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Cassino - Sounds of Salvation (Cover Artwork)

Cassino

Cassino: Sounds of SalvationSounds of Salvation (2007)
self-released

Reviewer Rating: 4.5
User Rating:


Contributed by: westofwacowestofwaco
(others by this writer | submit your own)

I never thought I'd say this, but thank god Northstar broke up. Conceded: I love Northstar. Pollyanna is on regular rotation in my stereo, and will be for a long time. But if Northstar continued on, we wouldn't have ever had Cassino. The two fundamentals of Northstar, Nick Torres and Tyler Odom, .
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I never thought I'd say this, but thank god Northstar broke up. Conceded: I love Northstar. Pollyanna is on regular rotation in my stereo, and will be for a long time. But if Northstar continued on, we wouldn't have ever had Cassino.

The two fundamentals of Northstar, Nick Torres and Tyler Odom, pair their musical talents again in Cassino, an endeavor with folk roots and acoustic tendencies. Though there have been some notable transitions to the "unplugged" genre, Torres & Co. remain extremely distinct from any easy comparisons, sporting Torres's lazy vocal delivery and top-notch writing, as well as Odom's guitar work, which is showcased more in Cassino than it ever could have been in Northstar. After chomping on a few demos for what seemed like years (maybe it was?), Cassino finally put out their self-released debut, Sounds of Salvation, and in doing so made one of those rare records that makes a listener tremble.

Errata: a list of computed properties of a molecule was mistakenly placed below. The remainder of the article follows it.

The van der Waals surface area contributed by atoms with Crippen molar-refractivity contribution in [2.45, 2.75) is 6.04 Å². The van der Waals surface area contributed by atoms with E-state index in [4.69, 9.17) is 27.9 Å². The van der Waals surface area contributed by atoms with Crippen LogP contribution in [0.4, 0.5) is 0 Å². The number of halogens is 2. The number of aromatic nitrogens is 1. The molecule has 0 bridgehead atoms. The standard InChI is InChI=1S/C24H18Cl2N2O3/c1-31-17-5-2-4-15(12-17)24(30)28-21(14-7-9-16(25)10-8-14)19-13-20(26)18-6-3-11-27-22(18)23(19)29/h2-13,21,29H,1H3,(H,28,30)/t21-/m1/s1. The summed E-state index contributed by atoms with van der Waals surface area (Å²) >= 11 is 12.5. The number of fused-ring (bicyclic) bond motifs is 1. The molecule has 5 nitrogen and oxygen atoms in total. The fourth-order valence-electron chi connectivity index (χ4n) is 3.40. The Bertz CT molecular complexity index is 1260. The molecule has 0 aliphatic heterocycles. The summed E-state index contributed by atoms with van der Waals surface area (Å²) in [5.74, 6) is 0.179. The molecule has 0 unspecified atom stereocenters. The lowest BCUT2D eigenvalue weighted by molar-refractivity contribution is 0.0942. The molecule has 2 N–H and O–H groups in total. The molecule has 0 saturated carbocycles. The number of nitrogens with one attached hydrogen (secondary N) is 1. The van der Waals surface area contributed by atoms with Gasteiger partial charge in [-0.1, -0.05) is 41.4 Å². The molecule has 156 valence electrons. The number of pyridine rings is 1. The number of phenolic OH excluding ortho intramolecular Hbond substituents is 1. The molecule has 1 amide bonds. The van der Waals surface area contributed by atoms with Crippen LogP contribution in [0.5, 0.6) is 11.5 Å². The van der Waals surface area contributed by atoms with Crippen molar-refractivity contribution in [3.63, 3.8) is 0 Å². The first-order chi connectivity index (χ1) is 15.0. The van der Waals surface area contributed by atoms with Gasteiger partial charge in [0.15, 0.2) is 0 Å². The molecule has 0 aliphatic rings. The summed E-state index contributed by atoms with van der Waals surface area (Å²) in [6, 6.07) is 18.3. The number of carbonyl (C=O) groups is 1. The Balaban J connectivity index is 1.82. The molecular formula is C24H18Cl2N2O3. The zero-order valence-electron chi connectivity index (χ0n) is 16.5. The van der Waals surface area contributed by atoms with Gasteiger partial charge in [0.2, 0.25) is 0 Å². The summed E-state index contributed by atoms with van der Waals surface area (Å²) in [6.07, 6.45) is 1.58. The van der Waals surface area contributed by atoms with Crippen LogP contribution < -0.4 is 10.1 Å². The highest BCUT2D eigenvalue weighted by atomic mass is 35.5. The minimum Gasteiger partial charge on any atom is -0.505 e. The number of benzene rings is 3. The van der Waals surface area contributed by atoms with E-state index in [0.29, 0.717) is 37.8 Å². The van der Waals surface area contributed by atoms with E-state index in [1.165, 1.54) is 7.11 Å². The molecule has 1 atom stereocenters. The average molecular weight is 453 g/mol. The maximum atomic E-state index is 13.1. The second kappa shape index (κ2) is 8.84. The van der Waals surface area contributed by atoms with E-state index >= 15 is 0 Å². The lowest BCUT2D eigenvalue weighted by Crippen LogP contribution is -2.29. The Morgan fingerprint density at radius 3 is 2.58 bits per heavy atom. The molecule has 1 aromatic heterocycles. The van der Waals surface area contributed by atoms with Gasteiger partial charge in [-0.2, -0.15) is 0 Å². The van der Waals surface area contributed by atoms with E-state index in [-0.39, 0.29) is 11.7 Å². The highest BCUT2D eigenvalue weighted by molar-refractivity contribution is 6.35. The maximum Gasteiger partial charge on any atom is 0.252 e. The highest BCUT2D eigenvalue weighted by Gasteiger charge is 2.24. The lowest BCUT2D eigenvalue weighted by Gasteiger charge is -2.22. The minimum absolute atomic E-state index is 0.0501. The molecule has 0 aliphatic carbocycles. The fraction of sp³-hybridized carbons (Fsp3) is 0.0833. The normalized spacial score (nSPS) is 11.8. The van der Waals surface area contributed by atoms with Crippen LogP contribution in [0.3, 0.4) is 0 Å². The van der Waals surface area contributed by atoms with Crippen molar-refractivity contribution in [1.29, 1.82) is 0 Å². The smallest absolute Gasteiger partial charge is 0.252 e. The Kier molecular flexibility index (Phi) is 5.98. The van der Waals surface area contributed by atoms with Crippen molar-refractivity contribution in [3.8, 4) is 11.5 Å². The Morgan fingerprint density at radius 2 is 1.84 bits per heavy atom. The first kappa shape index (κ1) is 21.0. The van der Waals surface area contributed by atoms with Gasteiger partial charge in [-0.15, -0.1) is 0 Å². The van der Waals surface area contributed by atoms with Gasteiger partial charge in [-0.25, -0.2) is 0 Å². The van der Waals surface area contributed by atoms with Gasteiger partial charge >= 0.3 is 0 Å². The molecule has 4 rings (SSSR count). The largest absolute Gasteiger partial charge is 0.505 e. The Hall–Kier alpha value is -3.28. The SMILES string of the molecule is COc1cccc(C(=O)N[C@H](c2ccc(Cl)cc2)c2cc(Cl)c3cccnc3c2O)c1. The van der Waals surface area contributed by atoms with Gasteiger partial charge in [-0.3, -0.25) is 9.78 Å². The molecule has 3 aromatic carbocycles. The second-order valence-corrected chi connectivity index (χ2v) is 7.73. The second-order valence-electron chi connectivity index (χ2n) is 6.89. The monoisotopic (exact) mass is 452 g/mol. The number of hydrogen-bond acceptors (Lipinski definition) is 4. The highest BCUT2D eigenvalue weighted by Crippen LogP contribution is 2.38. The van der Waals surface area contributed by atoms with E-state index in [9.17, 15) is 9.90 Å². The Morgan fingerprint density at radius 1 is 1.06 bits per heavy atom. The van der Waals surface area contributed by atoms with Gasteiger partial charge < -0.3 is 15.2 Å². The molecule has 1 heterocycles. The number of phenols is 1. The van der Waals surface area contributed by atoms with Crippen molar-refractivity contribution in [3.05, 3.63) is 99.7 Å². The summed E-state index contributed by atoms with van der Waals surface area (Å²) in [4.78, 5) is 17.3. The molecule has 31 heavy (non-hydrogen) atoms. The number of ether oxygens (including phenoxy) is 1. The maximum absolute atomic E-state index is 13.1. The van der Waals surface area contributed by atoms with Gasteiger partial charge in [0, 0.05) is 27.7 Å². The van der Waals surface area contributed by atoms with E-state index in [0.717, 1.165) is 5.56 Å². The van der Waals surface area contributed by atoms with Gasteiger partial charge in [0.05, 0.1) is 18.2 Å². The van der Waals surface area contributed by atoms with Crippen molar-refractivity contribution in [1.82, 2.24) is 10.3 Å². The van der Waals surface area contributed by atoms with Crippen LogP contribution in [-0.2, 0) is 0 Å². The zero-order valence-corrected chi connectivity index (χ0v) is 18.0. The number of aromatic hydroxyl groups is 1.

Eleven tracks in all, SoS begins with "Governor," a toe-tapper with Torres urging listeners, "…climb what you can before it's gone." It only takes 30 seconds of "Governor" to realize the truth and sincerity this record has in all its aspects. Too often it's noticeable that an album is forced, which can be blamed on the business models of most labels. Every bar of SoS is plucked with ease, tapped with precision, and sung with reverence, and those (unfortunately) aren't adjectives that commonly appear in an album review of any genre.